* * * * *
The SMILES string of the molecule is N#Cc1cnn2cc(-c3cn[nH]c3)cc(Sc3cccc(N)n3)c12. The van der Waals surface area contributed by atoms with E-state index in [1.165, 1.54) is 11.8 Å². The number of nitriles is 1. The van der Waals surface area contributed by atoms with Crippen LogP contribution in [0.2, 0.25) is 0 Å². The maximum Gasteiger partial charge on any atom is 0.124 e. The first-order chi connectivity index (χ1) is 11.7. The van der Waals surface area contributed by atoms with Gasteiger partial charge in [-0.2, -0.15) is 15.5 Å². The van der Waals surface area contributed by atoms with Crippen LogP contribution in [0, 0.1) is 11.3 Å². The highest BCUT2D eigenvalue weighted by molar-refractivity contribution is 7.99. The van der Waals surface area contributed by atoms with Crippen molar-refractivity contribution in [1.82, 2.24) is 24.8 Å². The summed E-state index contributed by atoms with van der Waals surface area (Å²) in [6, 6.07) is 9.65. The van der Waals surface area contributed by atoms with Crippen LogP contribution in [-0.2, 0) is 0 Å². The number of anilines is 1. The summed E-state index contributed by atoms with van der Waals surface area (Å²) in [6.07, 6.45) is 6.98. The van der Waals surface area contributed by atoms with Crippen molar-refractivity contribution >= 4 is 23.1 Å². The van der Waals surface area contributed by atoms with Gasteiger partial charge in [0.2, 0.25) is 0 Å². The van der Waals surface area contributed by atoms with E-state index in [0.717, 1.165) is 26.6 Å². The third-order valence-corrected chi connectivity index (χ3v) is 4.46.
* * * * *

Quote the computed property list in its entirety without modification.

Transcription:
The SMILES string of the molecule is N#Cc1cnn2cc(-c3cn[nH]c3)cc(Sc3cccc(N)n3)c12. The van der Waals surface area contributed by atoms with E-state index in [1.165, 1.54) is 11.8 Å². The number of nitriles is 1. The van der Waals surface area contributed by atoms with Crippen LogP contribution in [0.2, 0.25) is 0 Å². The maximum Gasteiger partial charge on any atom is 0.124 e. The first-order chi connectivity index (χ1) is 11.7. The van der Waals surface area contributed by atoms with Gasteiger partial charge in [-0.2, -0.15) is 15.5 Å². The van der Waals surface area contributed by atoms with Crippen LogP contribution in [0, 0.1) is 11.3 Å². The highest BCUT2D eigenvalue weighted by molar-refractivity contribution is 7.99. The van der Waals surface area contributed by atoms with Crippen molar-refractivity contribution in [1.82, 2.24) is 24.8 Å². The summed E-state index contributed by atoms with van der Waals surface area (Å²) in [6, 6.07) is 9.65. The van der Waals surface area contributed by atoms with Crippen LogP contribution in [-0.2, 0) is 0 Å². The number of anilines is 1. The summed E-state index contributed by atoms with van der Waals surface area (Å²) in [6.07, 6.45) is 6.98. The van der Waals surface area contributed by atoms with Crippen molar-refractivity contribution >= 4 is 23.1 Å². The van der Waals surface area contributed by atoms with Gasteiger partial charge in [0.2, 0.25) is 0 Å². The van der Waals surface area contributed by atoms with E-state index in [0.717, 1.165) is 26.6 Å². The third-order valence-corrected chi connectivity index (χ3v) is 4.46.